Study your flashcards anywhere!

Download the official Cram app for free >

  • Shuffle
    Toggle On
    Toggle Off
  • Alphabetize
    Toggle On
    Toggle Off
  • Front First
    Toggle On
    Toggle Off
  • Both Sides
    Toggle On
    Toggle Off
  • Read
    Toggle On
    Toggle Off
Reading...
Front

How to study your flashcards.

Right/Left arrow keys: Navigate between flashcards.right arrow keyleft arrow key

Up/Down arrow keys: Flip the card between the front and back.down keyup key

H key: Show hint (3rd side).h key

A key: Read text to speech.a key

image

Play button

image

Play button

image

Progress

1/92

Click to flip

92 Cards in this Set

  • Front
  • Back
  • 3rd side (hint)
ipsilateral
on the same side
not contralateral
contralateral
on the opposite side
contra=against
anterior
in front of, closest
opposite of posterior
posterior
farthest away, behind
posterior end=behind
rostral
front of brain
rooster
caudal
back of brain
opposite of rostral
dorsal
back, closest to skull in brain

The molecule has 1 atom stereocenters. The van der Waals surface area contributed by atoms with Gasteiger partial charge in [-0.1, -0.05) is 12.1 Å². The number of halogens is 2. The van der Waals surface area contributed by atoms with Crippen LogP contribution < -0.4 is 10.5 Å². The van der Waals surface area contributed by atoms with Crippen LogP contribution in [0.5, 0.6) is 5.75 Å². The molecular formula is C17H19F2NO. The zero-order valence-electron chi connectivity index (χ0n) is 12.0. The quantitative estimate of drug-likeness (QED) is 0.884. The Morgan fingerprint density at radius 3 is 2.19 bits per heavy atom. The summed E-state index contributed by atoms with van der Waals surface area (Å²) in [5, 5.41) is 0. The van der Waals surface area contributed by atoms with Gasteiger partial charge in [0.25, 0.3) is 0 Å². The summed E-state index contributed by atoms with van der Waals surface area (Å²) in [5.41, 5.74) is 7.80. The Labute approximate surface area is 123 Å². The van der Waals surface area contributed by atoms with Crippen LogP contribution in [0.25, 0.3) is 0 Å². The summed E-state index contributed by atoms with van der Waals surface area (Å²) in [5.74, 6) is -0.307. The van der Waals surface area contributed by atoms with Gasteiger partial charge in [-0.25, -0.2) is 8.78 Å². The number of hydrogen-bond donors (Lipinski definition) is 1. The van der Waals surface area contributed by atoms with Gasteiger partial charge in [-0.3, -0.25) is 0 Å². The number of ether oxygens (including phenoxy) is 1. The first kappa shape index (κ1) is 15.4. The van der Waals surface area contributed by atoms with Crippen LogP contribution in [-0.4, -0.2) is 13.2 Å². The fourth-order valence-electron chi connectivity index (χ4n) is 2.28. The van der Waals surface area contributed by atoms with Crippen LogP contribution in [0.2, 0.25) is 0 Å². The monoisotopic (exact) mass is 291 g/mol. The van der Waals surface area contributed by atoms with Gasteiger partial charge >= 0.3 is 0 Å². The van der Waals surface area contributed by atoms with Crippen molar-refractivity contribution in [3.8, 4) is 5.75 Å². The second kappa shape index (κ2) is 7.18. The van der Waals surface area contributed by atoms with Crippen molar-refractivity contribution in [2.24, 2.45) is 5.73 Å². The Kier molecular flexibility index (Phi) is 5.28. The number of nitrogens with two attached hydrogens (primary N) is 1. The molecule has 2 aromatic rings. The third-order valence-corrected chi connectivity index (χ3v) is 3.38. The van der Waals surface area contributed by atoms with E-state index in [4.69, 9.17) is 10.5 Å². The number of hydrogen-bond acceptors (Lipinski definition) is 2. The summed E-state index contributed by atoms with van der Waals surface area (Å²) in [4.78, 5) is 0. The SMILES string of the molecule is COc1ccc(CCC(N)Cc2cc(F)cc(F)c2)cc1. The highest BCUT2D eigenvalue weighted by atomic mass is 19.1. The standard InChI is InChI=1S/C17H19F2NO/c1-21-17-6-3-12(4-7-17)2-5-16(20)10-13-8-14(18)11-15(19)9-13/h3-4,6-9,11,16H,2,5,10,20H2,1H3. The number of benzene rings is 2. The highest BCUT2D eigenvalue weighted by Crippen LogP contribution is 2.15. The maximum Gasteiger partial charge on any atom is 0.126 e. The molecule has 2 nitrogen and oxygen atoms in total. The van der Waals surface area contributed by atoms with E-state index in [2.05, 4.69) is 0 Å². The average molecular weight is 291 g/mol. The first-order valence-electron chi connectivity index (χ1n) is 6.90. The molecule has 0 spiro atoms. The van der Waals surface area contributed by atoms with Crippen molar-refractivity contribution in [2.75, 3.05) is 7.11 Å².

dorsal fin
ventral
stomach side, below
opposite of dorsal
lateral
side
medial
middle (belly button, for example)
median is...
which way does a cross/frontal section go?
vertical to head, up and down: nose <(|) back of head
like an MRI
which way does a horizontal section go?
through the head as though a helicopter sliced it
horizon, Helicopter
which way does a sagittal cut go?
down the middle of the skull (|o } midsagittal goes straight through nose
what order do the meninges go (closest to skull to furthest)
dura, arachnoid, pia
dap
what's another name for the midbrain
mesencephalon
mesasoic era...
2 parts of the forebrain
telencephalon
diencephalon
DIe hard TELEvision fan
2 parts of the hindbrain
metencephalon
myelencephalon
reminds me of myelIn and starts with "met"
purpose of the hindbrain
necessary for physiological survival
purpose of the midbrain
necessary for survival of the species
purpose of the forebrain
separates us from other species
parietal lobe
located on top of skull, porcesses somatosensory information (touch, heat, etc)
temporal lobe
located by ear/temple, learning, memory, processes auditory info
temple
occipital lobe
base of brain, processes visual info
Optometrist Occipital
frontal lobe
front of skull (forehead), separates us from other animals, motor information, emotion, etc*****
very important
what does the limbic system do
emotions, reactions
what does the hippocampus do
learning, memory
what does the amygdala do
output for emotional expression such as heart rate, respiration, etc (4 Fs)
what is the ventricular system
4 hollow spaces inside brain containing cerebrospinal fluid that supports weight of brain and helps reduce shock